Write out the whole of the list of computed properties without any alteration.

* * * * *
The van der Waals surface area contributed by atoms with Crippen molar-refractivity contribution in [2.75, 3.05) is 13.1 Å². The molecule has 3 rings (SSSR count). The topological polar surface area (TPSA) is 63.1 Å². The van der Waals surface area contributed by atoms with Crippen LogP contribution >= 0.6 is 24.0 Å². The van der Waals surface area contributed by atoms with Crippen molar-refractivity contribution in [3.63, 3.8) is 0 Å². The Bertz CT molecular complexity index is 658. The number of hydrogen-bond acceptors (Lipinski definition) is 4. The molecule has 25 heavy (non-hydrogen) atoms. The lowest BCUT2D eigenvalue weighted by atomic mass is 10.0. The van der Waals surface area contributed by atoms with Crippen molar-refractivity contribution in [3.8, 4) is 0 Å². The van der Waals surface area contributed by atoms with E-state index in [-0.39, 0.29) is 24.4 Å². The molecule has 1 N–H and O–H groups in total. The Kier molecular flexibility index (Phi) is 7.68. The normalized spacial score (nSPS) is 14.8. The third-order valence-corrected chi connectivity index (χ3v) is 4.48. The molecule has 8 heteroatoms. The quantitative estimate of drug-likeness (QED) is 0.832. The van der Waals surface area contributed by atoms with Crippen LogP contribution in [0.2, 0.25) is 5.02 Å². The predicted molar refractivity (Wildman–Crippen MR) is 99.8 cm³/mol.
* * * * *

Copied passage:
The van der Waals surface area contributed by atoms with Crippen molar-refractivity contribution in [2.75, 3.05) is 13.1 Å². The molecule has 3 rings (SSSR count). The topological polar surface area (TPSA) is 63.1 Å². The van der Waals surface area contributed by atoms with Crippen LogP contribution >= 0.6 is 24.0 Å². The van der Waals surface area contributed by atoms with Crippen molar-refractivity contribution in [3.63, 3.8) is 0 Å². The Bertz CT molecular complexity index is 658. The number of hydrogen-bond acceptors (Lipinski definition) is 4. The molecule has 25 heavy (non-hydrogen) atoms. The lowest BCUT2D eigenvalue weighted by atomic mass is 10.0. The van der Waals surface area contributed by atoms with Crippen molar-refractivity contribution in [3.8, 4) is 0 Å². The van der Waals surface area contributed by atoms with E-state index in [-0.39, 0.29) is 24.4 Å². The molecule has 1 N–H and O–H groups in total. The Kier molecular flexibility index (Phi) is 7.68. The normalized spacial score (nSPS) is 14.8. The third-order valence-corrected chi connectivity index (χ3v) is 4.48. The molecule has 8 heteroatoms. The quantitative estimate of drug-likeness (QED) is 0.832. The van der Waals surface area contributed by atoms with Crippen LogP contribution in [0.2, 0.25) is 5.02 Å². The predicted molar refractivity (Wildman–Crippen MR) is 99.8 cm³/mol.